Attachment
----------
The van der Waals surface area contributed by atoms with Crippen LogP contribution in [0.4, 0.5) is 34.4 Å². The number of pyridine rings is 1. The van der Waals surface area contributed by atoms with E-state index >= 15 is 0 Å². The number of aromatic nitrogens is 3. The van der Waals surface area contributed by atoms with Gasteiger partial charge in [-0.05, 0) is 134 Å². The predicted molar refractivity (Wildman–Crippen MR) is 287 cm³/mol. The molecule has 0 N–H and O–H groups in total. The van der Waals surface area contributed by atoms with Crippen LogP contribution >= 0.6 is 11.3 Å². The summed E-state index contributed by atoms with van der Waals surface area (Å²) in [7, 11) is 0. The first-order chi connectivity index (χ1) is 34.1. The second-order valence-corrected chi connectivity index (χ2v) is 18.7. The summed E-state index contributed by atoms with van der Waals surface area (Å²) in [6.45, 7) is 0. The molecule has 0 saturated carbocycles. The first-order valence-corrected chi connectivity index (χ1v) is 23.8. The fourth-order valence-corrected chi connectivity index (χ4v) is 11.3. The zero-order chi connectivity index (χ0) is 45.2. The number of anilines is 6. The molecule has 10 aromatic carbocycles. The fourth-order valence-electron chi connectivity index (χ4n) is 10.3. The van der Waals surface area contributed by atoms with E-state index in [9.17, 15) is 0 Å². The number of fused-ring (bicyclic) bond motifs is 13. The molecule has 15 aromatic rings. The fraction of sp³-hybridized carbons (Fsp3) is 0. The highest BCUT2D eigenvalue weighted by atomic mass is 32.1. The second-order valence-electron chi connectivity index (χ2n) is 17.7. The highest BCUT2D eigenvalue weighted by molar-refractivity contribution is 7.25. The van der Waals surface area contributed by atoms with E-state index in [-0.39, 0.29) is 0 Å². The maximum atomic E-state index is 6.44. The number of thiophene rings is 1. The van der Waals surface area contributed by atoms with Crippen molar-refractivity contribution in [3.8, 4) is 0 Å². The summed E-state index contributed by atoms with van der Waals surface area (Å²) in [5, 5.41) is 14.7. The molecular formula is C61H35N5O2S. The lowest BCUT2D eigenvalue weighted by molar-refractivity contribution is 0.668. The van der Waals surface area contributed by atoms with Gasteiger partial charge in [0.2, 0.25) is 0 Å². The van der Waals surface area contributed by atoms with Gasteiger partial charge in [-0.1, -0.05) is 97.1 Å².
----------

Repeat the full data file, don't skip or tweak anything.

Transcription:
The van der Waals surface area contributed by atoms with Crippen LogP contribution in [0.4, 0.5) is 34.4 Å². The number of pyridine rings is 1. The van der Waals surface area contributed by atoms with E-state index >= 15 is 0 Å². The number of aromatic nitrogens is 3. The van der Waals surface area contributed by atoms with Gasteiger partial charge in [-0.05, 0) is 134 Å². The predicted molar refractivity (Wildman–Crippen MR) is 287 cm³/mol. The molecule has 0 N–H and O–H groups in total. The van der Waals surface area contributed by atoms with Crippen LogP contribution >= 0.6 is 11.3 Å². The summed E-state index contributed by atoms with van der Waals surface area (Å²) in [7, 11) is 0. The first-order chi connectivity index (χ1) is 34.1. The second-order valence-corrected chi connectivity index (χ2v) is 18.7. The summed E-state index contributed by atoms with van der Waals surface area (Å²) in [6.45, 7) is 0. The molecule has 0 saturated carbocycles. The first-order valence-corrected chi connectivity index (χ1v) is 23.8. The fourth-order valence-corrected chi connectivity index (χ4v) is 11.3. The zero-order chi connectivity index (χ0) is 45.2. The number of anilines is 6. The molecule has 10 aromatic carbocycles. The fourth-order valence-electron chi connectivity index (χ4n) is 10.3. The van der Waals surface area contributed by atoms with E-state index in [9.17, 15) is 0 Å². The number of fused-ring (bicyclic) bond motifs is 13. The molecule has 15 aromatic rings. The fraction of sp³-hybridized carbons (Fsp3) is 0. The highest BCUT2D eigenvalue weighted by atomic mass is 32.1. The second-order valence-electron chi connectivity index (χ2n) is 17.7. The highest BCUT2D eigenvalue weighted by molar-refractivity contribution is 7.25. The van der Waals surface area contributed by atoms with E-state index in [-0.39, 0.29) is 0 Å². The maximum atomic E-state index is 6.44. The number of thiophene rings is 1. The van der Waals surface area contributed by atoms with Crippen molar-refractivity contribution in [3.8, 4) is 0 Å². The summed E-state index contributed by atoms with van der Waals surface area (Å²) in [5, 5.41) is 14.7. The molecular formula is C61H35N5O2S. The lowest BCUT2D eigenvalue weighted by molar-refractivity contribution is 0.668. The van der Waals surface area contributed by atoms with Gasteiger partial charge in [0.2, 0.25) is 0 Å². The van der Waals surface area contributed by atoms with Gasteiger partial charge in [-0.1, -0.05) is 97.1 Å².